This passage seems a little odd, given the Reformed doctrine that one can know that one will persevere, that one is elect. In this passage from Calvin's Institutes he states that even those who will fall away--i.e. they do not have the gift of perseverance, will have what is preached take deep root in their hearts:
There will be no ambiguity in it [Mt. 22:14], if we attend to what our former remarks ought to have made clear--viz. that there are two species of calling: for there is an universal call, by which God, through the external preaching of the word, invites all men alike, even those for whom he designs the call to be a savor of death, and the ground of a severer condemnation. Besides this there is a special call which, for the most part, God bestows on believers only, when by the internal illumination of the Spirit he causes the word preached to take deep root in their hearts. Sometimes, however, he communicates it also to those whom he enlightens only for a time, and whom afterwards, in just punishment for their ingratitude, he abandons and smites with greater blindness. (Calvin Institutes III 24.8)It seems to me there can be no assurance at all if it is possible for God to enlighten us so that the word takes deep root, but then later he abandons and consignes to even deeper darkness due to ingratitude. Indeed, the passage above even implies this is God's plan. This goes far, far deeper than even the temporary faith I blogged about before because at least temporary faith was described as a sort of false faith. Here Calvin says one can have true faith for a time and yet have this gift taken away. He postulates two species of calling, but there can be no assurance that one is effectually called at any given time--God could remove what he has placed in one's heart just like he can implant it there. That this is just like the faith of the effectually called is brought out by his statement that "for the most part" God only grants deep faith in the heart on believers.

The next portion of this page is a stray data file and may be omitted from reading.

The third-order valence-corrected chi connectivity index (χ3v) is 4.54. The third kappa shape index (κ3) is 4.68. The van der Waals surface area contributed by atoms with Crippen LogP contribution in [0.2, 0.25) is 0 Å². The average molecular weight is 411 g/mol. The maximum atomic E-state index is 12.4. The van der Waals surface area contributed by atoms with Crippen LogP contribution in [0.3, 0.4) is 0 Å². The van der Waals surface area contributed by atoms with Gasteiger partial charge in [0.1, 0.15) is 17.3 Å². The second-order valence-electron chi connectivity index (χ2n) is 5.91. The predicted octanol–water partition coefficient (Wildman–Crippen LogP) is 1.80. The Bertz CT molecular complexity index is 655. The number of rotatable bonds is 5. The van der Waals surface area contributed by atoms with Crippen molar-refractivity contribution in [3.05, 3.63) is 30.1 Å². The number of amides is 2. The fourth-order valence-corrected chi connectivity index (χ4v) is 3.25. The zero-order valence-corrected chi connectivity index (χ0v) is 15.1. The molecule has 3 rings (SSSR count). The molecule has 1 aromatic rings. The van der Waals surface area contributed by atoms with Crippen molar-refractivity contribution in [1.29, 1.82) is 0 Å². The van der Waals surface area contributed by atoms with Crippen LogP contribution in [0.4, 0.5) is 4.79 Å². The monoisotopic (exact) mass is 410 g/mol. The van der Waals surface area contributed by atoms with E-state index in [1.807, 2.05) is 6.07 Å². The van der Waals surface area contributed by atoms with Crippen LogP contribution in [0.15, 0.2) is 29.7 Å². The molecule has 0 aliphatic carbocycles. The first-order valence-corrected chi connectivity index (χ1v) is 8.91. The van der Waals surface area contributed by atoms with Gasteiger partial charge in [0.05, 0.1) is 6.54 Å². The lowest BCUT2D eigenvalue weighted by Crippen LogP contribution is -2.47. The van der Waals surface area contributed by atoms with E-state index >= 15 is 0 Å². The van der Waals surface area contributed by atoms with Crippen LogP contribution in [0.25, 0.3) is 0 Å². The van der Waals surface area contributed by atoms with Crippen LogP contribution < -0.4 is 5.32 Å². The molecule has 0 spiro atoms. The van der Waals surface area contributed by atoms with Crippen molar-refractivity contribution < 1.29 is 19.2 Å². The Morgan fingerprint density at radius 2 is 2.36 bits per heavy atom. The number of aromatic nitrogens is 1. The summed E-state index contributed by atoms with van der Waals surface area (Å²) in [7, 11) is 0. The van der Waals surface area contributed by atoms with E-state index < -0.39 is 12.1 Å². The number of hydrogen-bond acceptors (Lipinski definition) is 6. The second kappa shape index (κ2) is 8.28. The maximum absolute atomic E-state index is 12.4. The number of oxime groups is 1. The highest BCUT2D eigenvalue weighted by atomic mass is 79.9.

The more I read of Calvin, the more I see that what he purportedly gives for assurance he takes away due to implanting doubt in those who want to know they are elect. The pastoral difficulties are readily apparent: if Christ died only for the elect and if the faith deep in my heart today can be taken away tomorrow due to ingratitude, where is the assurance?